This year’s Berthoud Bash celebrates history while supporting Berthoud schools

By Shelley Widhalm

The Surveyor

The idea of the 10th annual Berthoud Bash is to bring students into the future, while letting the adults celebrate “Making History.”

Tickets are now on sale for the Berthoud Bash, an annual fundraiser organized by the Berthoud Schools Fund — this year’s event will be April 7 at Grace Place, with early ticket pricing through March 7. The Bash will present an evening of dinner, silent and live auctions, and entertainment to raise money for Berthoud schools for technology and classroom purchases.

Guests of the 2017 Berthoud Bash enjoy the entertainment and festivities of the annual fundraising event, which includes dinner, a silent and live auction, and other activities. This year’s Bash will be April 7 at Grace Place.

“We all get together for a really fun time to find creative ways to support our schools,” said Hawley Vining, event planner for the Berthoud Bash and a Berthoud resident.

The Bash will have a new feature of a pre-Bash reception, 4-5:30 p.m,. for socializing and celebrating the event’s history. There will be a special recognition of nine longtime educators who taught at Berthoud schools for 30 years or more and 12 distinguished Berthoud High School alumni who graduated from 1955 to 1999 and succeeded with their degrees.

“This year we are excited to celebrate the history of the Bash and what it’s done for our schools,” Vining said. “It’s our little twist of celebrating our history, the past, present and future.”

The main event will begin at 5:30 p.m. and will include dinner, silent and live auctions, and a dessert dash, with the highest donors gaining priority at the dessert table. The silent auction will have more than 200 donated items, including baskets and entertainment, and the live auction will have 20 or more items.

The Bash outgrew its location last year at the Brookside Gardens Event Center, when the event sold out with 300 people attending.

Previously the event was held at Embassy Suites in Loveland, but organizers wanted to keep the event local and chose a larger venue for this year’s event, Vining said. The hope is for an attendance of 350 this year.

“It’s really important to me as a planner to keep it in Berthoud,” Vining said. “It’s nice to keep it at home and to keep it in the community.”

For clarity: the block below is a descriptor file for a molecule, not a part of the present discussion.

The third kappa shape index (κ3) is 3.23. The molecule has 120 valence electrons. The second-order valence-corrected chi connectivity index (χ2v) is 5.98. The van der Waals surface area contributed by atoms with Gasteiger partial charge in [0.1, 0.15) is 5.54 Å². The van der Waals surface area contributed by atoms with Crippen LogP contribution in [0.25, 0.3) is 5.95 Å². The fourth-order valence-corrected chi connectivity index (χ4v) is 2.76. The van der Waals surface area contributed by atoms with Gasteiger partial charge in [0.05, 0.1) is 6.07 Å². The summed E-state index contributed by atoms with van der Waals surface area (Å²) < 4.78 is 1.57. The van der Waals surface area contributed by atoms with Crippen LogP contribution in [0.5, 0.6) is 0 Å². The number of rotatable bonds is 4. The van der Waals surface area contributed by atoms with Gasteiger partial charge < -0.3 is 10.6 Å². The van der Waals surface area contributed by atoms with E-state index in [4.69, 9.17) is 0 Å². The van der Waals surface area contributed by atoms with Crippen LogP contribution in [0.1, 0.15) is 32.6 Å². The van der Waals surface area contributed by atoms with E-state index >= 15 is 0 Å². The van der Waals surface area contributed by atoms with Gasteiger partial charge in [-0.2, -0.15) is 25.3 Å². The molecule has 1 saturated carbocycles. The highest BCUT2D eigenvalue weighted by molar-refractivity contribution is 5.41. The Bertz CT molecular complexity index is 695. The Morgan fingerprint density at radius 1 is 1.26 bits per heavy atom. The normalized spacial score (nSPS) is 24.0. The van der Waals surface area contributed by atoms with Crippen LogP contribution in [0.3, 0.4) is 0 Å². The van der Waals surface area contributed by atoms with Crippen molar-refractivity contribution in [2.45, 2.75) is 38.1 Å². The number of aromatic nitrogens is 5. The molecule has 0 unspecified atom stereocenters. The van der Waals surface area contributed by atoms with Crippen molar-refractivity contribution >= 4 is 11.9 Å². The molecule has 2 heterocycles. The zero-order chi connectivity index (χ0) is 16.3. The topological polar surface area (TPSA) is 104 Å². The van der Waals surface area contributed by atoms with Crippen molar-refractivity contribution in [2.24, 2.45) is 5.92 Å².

The Berthoud Bash raised $150,000 last year and $1.2 million over the past nine years, alongside donations from matching donors, such as the Doyle and Luvesta Frances Jones Fund. The money that is raised is used to purchase additional technology and instructional tools beyond what is provided by the Thompson School District.

“Particularly in the last decade or more when Thompson School District funding has been dropping, it’s been more difficult for the district to keep schools up-to-date, particularly in technology and instructional resources,” said Stuart Boyd, a board member for the Berthoud Schools Fund and a retired BHS English teacher. “We want to be able to give Berthoud students as much of an advantage as possible when they go to college and enter the workforce.”

A primary focus of the Bash is to ensure students have daily access to computers. So far, 1,200 computers and tablets have been purchased for classroom and computer lab use. Over the past three years the purchases have been focused on Google chrome books for their affordability and portability to get computers on each student’s desktop.

“We’re always looking for the next thing that makes sense that is going to keep our classrooms up to date,” said Davon Cook, treasurer of the fund. “The reality with Thompson School District is state funding has been underfunding the budget. Our role with the Berthoud Schools Fund is to jump in and fill that gap so our Berthoud schools stay at the cutting edge of technology.”

The fund met its goal to get computers to every student and now aims to replace computing devices every five years to keep the tools updated, Cook said.

The Bash also raises funds for other purchases for schools, such as investing in the robotics club at BHS, the Science Technology Engineering and Math, or STEM, lab at Ivy Stockwell, the maker space at Turner Middle School (TMS) and the greenhouse at BHS. The fund also provided for the purchase of 37 Promethean white boards for each classroom at all of the Berthoud schools. Other purchases include an auditorium upgrade; a remote learning lab; club support; document cameras, camcorders and video equipment; 3D printers and other maker space equipment; science kits; and art tablets.

The funds get allocated based on recommendations from each of the schools. The principals at Ivy Stockwell and Berthoud Elementary schools, TMS and BHS talk to teachers and staff to identify classroom and building needs and submit the request to the Berthoud Schools Fund.

“Being able to raise over $1 million in 10 years, that’s absolutely amazing. That needs to be celebrated,” Vining said. “It’s astounding how supportive families are and how much they really care.”

Tickets for the Berthoud Bash can be purchased at berthoudbash.org. Early ticket pricing is $60 through March 7, when the price will go up to $70. Tickets must be purchased by March 31.

Tags: , ,